JANE EYRE by Charlotte Bronte
Genre: Fiction & Literature
Place of Purchase: library loan
Reading Began: October 2002
Completed Reading: November 2002
Overall rating: Six out of ten
Recommendation to others: Honestly, as good as it is, and as talented as Charlotte Bronte was, I enjoyed this book much more because I’d read The Eyre Affair first. Perhaps I simply tainted it, or perhaps I wouldn’t have enjoyed it as much… I’ll never know. But I would suggest that a reader with a hearty taste for recent fiction not jump into Jane Eyre lightly, and that anyone with a love for 19th century literature not think twice about it.
Why I chose to read this book: It has always been one of my greatest regrets to have not been exposed in school to much classic literature, but I’ve also not jumped into those works on my own. It’s been a case of “I really ought to…” and “Someday I’m just going to read those…”, but I never chose to act. When I read The Eyre Affair and didn’t understand quite a few of the references made to Bronte’s novel, I determined to get the truth of it. I wanted to know which occurrences in Fforde’s novel were true and which were bent for his story. I wish I’d known prior to reading his book just what had occurred in Jane Eyre, but I still found great enjoyment while reading this for the first time.
Further reading by this author: I’ve not read another work by Charlotte Bronte, so I had to look this up online. I expected a full list of titles, but found only 3 other novels and some short stories and poems. Interesting that an author as revered and beloved published only a few titles. What a different world it is today! Still, nothing really jumped out as recognizable, so at this time I’ve no direction on further reading.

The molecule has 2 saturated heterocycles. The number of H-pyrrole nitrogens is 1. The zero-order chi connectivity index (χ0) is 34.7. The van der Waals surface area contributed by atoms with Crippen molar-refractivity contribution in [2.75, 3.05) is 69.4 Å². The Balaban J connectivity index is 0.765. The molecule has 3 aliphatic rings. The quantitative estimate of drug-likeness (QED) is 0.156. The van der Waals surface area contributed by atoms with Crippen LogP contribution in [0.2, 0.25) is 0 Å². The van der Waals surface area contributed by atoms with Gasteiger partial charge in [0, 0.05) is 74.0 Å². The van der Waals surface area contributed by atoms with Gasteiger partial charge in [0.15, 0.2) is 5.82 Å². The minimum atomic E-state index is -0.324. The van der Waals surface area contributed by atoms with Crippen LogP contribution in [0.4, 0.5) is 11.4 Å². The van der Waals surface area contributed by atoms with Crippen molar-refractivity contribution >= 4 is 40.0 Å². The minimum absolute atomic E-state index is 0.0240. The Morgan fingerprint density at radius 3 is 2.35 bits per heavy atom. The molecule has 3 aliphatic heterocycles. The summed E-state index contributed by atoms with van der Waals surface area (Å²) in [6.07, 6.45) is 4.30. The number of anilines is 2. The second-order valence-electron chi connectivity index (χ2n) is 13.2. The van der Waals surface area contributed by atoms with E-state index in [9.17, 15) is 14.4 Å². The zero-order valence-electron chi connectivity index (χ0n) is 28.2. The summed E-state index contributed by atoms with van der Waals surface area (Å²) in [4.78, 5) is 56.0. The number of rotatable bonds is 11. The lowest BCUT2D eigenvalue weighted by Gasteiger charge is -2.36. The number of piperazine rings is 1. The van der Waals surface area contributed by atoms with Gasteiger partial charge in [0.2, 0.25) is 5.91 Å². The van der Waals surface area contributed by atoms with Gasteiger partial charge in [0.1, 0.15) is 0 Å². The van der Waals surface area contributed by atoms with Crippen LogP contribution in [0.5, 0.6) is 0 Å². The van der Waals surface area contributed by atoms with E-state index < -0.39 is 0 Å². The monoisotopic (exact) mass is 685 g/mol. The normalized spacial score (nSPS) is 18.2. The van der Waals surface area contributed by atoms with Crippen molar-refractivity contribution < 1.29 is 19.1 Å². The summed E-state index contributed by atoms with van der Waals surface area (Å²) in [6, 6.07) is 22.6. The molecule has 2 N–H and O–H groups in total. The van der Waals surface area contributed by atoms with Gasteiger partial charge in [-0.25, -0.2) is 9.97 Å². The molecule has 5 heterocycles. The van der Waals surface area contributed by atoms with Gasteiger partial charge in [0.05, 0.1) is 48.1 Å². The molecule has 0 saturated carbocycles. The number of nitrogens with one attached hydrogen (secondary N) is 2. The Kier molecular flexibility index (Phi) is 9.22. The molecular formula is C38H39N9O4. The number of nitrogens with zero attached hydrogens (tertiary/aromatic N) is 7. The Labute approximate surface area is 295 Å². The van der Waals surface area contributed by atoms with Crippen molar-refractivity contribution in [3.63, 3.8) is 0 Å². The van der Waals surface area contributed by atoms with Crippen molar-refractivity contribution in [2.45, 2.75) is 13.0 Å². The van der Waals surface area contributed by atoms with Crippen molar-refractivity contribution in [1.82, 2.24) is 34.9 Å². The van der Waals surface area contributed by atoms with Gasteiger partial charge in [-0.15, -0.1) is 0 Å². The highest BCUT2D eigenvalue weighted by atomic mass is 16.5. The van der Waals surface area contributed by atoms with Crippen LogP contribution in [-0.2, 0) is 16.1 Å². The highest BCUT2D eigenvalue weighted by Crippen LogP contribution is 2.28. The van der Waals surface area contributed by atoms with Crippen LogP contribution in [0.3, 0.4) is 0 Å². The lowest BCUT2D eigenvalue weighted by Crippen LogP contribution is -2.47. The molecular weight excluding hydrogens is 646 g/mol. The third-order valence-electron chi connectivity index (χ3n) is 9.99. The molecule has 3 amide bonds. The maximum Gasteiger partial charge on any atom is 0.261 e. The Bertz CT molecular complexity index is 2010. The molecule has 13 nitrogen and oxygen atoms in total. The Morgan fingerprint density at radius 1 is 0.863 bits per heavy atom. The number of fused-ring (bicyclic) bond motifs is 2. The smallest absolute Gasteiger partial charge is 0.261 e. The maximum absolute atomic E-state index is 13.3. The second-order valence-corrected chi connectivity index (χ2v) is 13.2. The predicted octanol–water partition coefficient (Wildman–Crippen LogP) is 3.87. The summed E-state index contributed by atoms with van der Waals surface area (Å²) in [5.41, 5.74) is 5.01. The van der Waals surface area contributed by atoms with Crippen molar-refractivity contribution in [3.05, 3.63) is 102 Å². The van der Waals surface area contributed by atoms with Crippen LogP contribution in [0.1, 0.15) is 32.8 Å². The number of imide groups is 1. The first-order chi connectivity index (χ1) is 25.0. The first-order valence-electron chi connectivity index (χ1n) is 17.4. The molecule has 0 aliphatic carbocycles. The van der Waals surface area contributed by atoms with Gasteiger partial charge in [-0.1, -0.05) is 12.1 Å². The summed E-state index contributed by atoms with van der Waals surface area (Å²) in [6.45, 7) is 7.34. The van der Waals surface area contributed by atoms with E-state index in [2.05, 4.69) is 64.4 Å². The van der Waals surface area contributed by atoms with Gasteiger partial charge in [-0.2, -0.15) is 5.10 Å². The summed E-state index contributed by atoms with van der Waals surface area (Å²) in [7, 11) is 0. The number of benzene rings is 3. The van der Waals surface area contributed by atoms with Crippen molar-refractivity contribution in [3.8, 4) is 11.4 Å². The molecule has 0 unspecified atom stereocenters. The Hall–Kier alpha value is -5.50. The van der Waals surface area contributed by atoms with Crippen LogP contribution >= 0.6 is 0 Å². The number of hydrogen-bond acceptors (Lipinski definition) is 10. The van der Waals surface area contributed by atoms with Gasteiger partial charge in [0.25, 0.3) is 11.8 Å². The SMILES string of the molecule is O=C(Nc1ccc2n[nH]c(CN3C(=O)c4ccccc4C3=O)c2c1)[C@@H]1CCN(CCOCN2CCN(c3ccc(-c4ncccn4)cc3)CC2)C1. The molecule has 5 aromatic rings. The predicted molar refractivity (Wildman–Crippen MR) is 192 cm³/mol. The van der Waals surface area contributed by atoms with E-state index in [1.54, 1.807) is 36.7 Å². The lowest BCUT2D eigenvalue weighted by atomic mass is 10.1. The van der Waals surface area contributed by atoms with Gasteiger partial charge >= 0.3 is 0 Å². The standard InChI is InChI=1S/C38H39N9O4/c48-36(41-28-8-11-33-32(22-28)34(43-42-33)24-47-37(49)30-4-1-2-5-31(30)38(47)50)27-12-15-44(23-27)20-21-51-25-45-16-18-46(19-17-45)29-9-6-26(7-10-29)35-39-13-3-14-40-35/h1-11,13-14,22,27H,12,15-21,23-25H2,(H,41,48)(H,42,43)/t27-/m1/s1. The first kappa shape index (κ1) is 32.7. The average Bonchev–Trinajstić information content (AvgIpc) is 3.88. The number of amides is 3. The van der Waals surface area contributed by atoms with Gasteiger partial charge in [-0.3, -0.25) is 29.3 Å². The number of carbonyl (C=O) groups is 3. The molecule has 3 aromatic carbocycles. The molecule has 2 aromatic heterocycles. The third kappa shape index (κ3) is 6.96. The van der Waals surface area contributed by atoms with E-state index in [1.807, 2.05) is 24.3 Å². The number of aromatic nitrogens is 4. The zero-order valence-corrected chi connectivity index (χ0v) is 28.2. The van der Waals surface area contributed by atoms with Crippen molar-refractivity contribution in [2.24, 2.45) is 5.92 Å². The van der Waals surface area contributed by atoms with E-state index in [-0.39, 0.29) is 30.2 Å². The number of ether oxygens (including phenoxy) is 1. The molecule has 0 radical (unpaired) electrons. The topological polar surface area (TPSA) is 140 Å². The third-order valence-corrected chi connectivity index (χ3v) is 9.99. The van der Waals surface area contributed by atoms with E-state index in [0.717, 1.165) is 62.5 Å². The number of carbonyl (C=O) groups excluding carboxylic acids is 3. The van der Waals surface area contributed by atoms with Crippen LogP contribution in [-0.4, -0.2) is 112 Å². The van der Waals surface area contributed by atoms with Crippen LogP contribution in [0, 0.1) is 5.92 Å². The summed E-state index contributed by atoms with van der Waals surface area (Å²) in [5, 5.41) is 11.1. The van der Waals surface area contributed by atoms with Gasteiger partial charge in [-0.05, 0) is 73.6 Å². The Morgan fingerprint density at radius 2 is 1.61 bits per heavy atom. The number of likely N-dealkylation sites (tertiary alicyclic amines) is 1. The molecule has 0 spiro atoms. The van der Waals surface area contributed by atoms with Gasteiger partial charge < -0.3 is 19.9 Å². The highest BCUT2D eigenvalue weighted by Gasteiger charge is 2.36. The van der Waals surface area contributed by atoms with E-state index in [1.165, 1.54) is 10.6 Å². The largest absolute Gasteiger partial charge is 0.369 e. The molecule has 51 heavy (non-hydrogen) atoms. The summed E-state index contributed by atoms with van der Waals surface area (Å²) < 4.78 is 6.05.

Comments: On first read, I did enjoy the story and found most of the characters pleasing (in whatever roles they assumed), but I think I expected to be overwhelmed, and was not. This made for a slightly disappointing first read, yet not so much that I wanted to put it down. It took a bit of adjustment to the pace (especially after Fforde’s fast novel) and tone of the era, but once I made that adjustment, I worked easily through the pages. Jane Eyre is a delightful story, a true romance, and I can fully appreciate the heroine’s struggles both in context of the period and social mores, and in comparison to today’s heroine figures. By the end of the book, I had definite opinions on how the story should play out, and I was never disappointed in the resolutions. I truly ran the gamut of emotions while reading this book, and I can only recommend it to anyone with an eye toward classic literature. I look forward to reading it again in several years to gain an even broader perspective that can only come with age.
Favorite Characters: I actually liked Rochester more in Fforde’s novel (a modernized version suited my tastes better), but by the end I was fully in his camp. Jane is the true heroine of the book and, as such, you can only love her.
Favorite passages: This will require subsequent reads as nothing jumped out above the rest during my first go.